Checking Back Into Reality

Hey guys! It’s been quite some time, a few months actually. Nevertheless you guys have still been checking in and reading because we hit close to 46k views. Thank you!! Super exciting stuff.

I’ve been wanting to blog and write but I just couldn’t find the motivation and I LOVE writing so this came as a shock to me. It wasn’t until a few weeks ago when I initially started this post that I woke up and decided I wanted, no needed to make some changes. And guess what? I had the urge to write. When I need it the most I always return to my natural element, what I’m passionate about.

So what’s been going on? Honestly, I’ve been struggling mentally over the past year and it didn’t really hit me until I felt this overwhelming surge of negative feelings and emotions towards work and my current place in life over the summer. It was strange because I’ve been relatively happy these past couple months. The happiest I’ve been in a minute. I had just got a work from home job in April that paid good, my dating life was going pretty well, have this amazing kid I get to experience life with, I got a new car in June, so many things to be grateful about and for. Yet and still something felt like it was missing. I would pick up the latest book I’m working on to write and could only produce a few lines. I would come to my blog to start a post and find an excuse as to why I could do it later. Hence the reason I am finally getting back to posting. I started writing this in July my last published post was in February. And work? Let’s not even get started on that. Between having to change jobs due to not having reliable sitters and having trouble finding a job at all was exhausting. Then this work from home position came along but whew, having the flexibility to create your own work schedule can have its cons if you don’t have the discipline. At first things were well, I liked the job and had the drive to get things done on a daily basis. As time started passing I found myself waking up later in the day, putting task off until a later date, submitting things late, and preferring to spend time in my head instead of doing work, things I enjoy, or socializing.

I couldn’t understand why a job that was perfect for my current situation wasn’t bringing me any satisfaction. I had no job, my son wasn’t in daycare so I felt like I hit the jackpot when this came along. A job where I periodically had to make home visits but can work from home!? Work from home sounded absolutely perfect but the job itself brought me no joy, it only added to the negativity I was feeling. It also had its issues and stressors as any job and raising and caring for a one year old on top of trying to work through and with a clouded mind was not easy at all. I struggled because I wanted to be grateful for the employment and I was, but I became careless about it. I ended up losing the job in August and surprisingly it was a relief. I couldn’t quit because I obviously needed the money but in the end it wasn’t worth the effect it had on my mental health. This wasn’t a job I went to school 4 years to have and in turn my mind became my worst enemy. I kept thinking and feeling like I was supposed to have reached so many pinnacles by now, it brought out all the negative criticism I had towards myself. I didn’t want to admit it but I was depressed and I’m still not 100% but I’m both trying and aware so that has to count as something. I’ve never spent this much time away from my blog or even writing for that matter but I couldn’t shake the unhappiness I was truly feeling inside. I couldn’t even bring myself to journal or self-reflect. It takes a lot to openly admit when you are struggling mentally, but I’m always transparent in my journey. Blogging/writing is not only a source of motivation, inspiration, and empowerment on my behalf, but also a form of self-care that I was selling myself short on. Looking back at the past year I had to take a step back and look at the magnitude of things that I’d been dealing with.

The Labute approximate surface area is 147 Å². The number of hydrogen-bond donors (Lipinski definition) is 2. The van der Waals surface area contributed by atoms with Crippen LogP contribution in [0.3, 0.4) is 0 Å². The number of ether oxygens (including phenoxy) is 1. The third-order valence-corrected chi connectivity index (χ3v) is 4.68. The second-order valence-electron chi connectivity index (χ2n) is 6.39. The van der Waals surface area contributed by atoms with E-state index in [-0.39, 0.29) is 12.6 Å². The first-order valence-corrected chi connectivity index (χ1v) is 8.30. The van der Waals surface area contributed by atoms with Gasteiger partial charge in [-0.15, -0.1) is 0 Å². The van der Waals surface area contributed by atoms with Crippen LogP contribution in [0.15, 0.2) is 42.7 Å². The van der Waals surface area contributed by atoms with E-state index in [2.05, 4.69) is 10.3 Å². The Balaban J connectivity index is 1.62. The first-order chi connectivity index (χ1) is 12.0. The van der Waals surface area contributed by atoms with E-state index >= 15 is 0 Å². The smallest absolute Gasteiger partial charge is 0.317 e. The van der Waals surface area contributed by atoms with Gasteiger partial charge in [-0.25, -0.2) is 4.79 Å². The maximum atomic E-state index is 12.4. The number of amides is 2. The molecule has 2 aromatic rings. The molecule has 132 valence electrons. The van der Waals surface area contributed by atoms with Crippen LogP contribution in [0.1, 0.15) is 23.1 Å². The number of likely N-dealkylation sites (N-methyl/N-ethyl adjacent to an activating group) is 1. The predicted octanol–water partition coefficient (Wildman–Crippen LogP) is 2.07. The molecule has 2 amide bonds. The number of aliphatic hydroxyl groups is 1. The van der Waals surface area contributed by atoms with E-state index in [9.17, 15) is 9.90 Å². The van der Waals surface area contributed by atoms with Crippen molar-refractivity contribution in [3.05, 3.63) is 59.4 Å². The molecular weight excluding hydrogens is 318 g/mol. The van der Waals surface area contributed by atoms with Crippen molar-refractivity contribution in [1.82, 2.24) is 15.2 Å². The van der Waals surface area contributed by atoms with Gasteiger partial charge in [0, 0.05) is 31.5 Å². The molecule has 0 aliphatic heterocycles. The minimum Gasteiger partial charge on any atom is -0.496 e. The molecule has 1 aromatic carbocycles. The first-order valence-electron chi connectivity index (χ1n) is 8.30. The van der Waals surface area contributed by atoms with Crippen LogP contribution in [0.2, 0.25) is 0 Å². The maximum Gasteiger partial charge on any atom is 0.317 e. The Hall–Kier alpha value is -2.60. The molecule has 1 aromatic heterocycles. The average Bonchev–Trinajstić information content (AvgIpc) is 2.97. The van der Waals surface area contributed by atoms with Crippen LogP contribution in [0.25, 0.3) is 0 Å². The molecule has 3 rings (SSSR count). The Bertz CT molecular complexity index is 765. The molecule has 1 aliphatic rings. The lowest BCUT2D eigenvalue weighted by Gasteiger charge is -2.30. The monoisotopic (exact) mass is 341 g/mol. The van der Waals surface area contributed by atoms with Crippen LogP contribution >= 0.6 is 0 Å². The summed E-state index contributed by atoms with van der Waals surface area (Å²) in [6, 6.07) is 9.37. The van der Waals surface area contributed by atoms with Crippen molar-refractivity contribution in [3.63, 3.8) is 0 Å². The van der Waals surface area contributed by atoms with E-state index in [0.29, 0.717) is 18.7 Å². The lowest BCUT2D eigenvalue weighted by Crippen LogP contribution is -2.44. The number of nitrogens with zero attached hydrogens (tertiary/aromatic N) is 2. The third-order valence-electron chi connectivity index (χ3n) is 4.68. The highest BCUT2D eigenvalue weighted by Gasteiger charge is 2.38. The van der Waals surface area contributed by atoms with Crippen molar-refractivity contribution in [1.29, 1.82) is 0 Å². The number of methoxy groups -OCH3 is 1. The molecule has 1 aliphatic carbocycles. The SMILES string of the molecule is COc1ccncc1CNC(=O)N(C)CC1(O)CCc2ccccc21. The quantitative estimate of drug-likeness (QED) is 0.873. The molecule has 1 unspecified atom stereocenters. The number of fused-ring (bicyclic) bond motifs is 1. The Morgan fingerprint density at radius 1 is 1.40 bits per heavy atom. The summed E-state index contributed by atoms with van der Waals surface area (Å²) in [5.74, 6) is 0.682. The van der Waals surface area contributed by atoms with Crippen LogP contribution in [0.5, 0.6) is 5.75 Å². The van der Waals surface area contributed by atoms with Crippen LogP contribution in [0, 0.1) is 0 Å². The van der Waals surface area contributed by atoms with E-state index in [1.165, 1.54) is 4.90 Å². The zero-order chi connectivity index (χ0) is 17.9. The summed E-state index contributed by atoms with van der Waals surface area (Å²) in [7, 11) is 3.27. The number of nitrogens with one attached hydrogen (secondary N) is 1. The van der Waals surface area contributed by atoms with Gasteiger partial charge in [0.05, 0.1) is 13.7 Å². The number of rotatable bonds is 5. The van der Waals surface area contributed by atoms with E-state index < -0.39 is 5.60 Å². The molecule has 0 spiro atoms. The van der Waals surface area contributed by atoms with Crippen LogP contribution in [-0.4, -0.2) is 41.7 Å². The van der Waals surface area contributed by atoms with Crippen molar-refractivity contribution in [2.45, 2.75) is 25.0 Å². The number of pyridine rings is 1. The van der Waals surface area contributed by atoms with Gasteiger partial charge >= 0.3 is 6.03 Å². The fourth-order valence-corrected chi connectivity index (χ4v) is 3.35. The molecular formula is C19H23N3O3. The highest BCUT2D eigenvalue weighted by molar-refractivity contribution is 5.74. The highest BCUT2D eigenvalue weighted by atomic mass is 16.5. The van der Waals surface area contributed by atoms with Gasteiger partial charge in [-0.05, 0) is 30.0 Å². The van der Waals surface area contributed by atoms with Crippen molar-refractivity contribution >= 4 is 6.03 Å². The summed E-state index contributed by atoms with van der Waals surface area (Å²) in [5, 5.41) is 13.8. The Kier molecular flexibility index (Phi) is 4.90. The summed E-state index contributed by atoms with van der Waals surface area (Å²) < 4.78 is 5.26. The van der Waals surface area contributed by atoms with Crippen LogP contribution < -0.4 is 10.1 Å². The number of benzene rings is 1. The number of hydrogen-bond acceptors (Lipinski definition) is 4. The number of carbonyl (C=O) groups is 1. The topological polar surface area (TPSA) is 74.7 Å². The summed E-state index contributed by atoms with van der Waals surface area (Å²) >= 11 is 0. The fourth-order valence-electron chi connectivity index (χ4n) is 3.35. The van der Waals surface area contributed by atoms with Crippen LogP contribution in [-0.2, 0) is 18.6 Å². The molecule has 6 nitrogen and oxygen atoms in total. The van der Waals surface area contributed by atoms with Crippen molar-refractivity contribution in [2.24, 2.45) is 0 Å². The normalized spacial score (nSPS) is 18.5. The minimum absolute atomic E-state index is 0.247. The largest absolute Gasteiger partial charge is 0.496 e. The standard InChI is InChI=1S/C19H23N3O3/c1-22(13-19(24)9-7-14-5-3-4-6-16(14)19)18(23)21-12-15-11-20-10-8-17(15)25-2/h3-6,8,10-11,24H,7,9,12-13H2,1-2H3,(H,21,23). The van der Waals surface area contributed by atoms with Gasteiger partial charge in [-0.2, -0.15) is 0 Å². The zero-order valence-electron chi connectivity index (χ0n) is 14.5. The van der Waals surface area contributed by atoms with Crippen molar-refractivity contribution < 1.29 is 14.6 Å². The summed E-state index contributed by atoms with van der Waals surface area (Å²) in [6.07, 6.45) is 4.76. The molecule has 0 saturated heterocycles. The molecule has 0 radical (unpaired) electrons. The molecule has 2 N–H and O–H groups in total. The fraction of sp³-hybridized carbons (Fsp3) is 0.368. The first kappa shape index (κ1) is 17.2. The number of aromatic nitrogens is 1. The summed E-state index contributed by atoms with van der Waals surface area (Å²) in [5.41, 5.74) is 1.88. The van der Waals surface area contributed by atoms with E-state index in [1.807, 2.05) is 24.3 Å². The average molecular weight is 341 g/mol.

Within the past two years alone I’ve experienced pregnancy, bringing life into the world, heartbreak, transitioning into motherhood, job issues, financial problems, and so much more that I didn’t give myself time to really digest everything that was happening emotionally and mentally. So many new and different major life changes and stressors. It shouldn’t have been a shock that this job felt like the end of the world but it was simply the tipping point and brought me some clarity when it was all said it done. Now, I’m working towards making the necessary changes and choices to better my life as a whole by factoring out anything that isn’t effecting me positively 100%, including people.

I’m working again and actively searching for a job where I can find a home in until I can go back to school and work towards what I really want. Focusing on showing up for myself so I can show up for others. I’m beginning to speak more to family and friends about what I’ve been feeling which is super important. I’m also taking more accountability and choosing to seek additional help/guidance. I’ve been considering therapy for a while but now I’m taking the initiative to do the work and research. I’ve disappeared for far too long and I’m ready to be present again in ALL aspects of my life. I’m taking it easier on myself, nurturing me like I nurture others. Trying to do more of what I enjoy and placing my energy and time in the right places.

It’s so easy to bypass your own feelings when deep down you don’t want to face them. Throwing a rug over a hole in the floor won’t fix the hole. Breezing over how you feel because you feel “alright” in that very moment can turn out to be toxic. I’m sure the rug looked nice until someone walked over the hidden death trap. Start having the same conversations with yourself that you have with other people, “How are you feeling?”, “Is there something bothering you that you want to talk about?”, etc. check in with yourself daily. By checking in with yourself you can minimize stressors and learn your triggers. Triggers are external events or circumstances that may produce very uncomfortable emotional or psychiatric symptoms, such as anxiety, panic, discouragement, despair, or negative self-talk.  

Remember that depression is not a choice, you can’t just snap out of it and finding or doing something that brings happiness isn’t a cure. It’s actually quite common, can effect anyone at any age, may not have a direct cause, and can’t be fixed overnight. There are different types of depression as well as severity. It does not look the same for everyone and even those who appear to be strong willed can suffer from depression. No one knew how I was feeling because I didn’t really speak on it or act different around others. I confided in very few. I also did not know or allow myself to come to terms that I was experiencing depression until it became a constant and repeated feeling among other signs I began to observe in myself, like appetite changes and weight loss in result. I didn’t feel like myself, I started having too many unhappy and mentally draining days. There are not always clear signs. Check on your loved ones. A simple, “hey, how are you? Just checking in to see how everything is going” can make a difference. Take it easy on yourself, cut yourself some slack when necessary, and pay attention to you and those you care about.